It also depends on how you drink your coffee: black, with sugar, milk or cream. A cup of coffee sweetened with a piece of sugar (5 g) provides 20 kcal. A cappuccino, a latte or a Viennese coffee in a capsule or in a bag provides 50 to 120 kcal. Finally, bought in a specialized chain, a very large sweet coffee with whipped cream (60 cl) represents 450 kcal!
    10 / 13
    Coffee for type 2 diabetes or gout
    A very recent study suggests that drinking coffee increases the risk of developing type 2 diabetes 1 . This study goes against many previous works, which affirmed on the contrary that coffee protects against type 2 diabetes. Who to believe in this case?
    Be that as it may, studies finding a protective effect of caffeine in type 2 diabetes indicate that one should drink between 4 and 6 cups of coffee daily, which is excessive consumption for the majority of adults 2-3 .
    Likewise, it would be necessary to drink 4 to 5 cups of coffee daily to obtain a decrease in the blood level of uric acid ( gout attacks are triggered by an excess of uric acid in the body).

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  7. You get the benefits of not getting any benefits. Hooray! Caffeine gets a pretty bad reputation because it is a chemical that has noticeable effects on the body so it gets painted as this crazy dangerous addictive drug. Coffee and caffeine are healthy. Coffee consumption is associated with reduced mortality(all causes)(1), reduced risk of dementia(2), reduced risk of cardio disease(3), reduced risk of diabetes(4), and tolerance to its wakefulness effects to not occur(only to its side effect like jitteriness or increased heart rate). Evidence for addiction is tentative, and withdrawal tends to get blown up on the media.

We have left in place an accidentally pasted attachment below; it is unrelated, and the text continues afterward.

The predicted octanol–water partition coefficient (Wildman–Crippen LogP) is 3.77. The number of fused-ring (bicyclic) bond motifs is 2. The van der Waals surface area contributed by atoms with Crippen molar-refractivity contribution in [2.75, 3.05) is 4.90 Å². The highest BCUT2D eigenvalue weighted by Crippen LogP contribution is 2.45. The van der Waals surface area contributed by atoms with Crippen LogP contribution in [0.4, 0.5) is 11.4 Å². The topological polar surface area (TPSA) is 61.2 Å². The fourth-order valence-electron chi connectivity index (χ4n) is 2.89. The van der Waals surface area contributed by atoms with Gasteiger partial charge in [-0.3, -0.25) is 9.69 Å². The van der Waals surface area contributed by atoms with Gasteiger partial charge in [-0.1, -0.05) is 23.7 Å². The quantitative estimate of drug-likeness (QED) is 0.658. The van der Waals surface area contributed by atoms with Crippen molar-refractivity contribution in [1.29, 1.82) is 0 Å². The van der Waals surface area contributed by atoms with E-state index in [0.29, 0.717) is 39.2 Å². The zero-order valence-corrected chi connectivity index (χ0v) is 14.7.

(1)Freedman, Neal D., Yikyung Park, Christian C. Abnet, Albert R. Hollenbeck, and Rashmi Sinha. “Association of Coffee Drinking with Total and Cause-Specific Mortality.” New England Journal of Medicine N Engl J Med 366.20 (2012): 1891-904. Web. 31 Aug. 2016.
    (2)Eskelinen, MH. “Caffeine as a protective factor in dementia and Alzheimer’s disease.” National Center for Biotechnology Information. U.S. National Library of Medicine, Jan. 2010. Web. 01 Sept. 2016.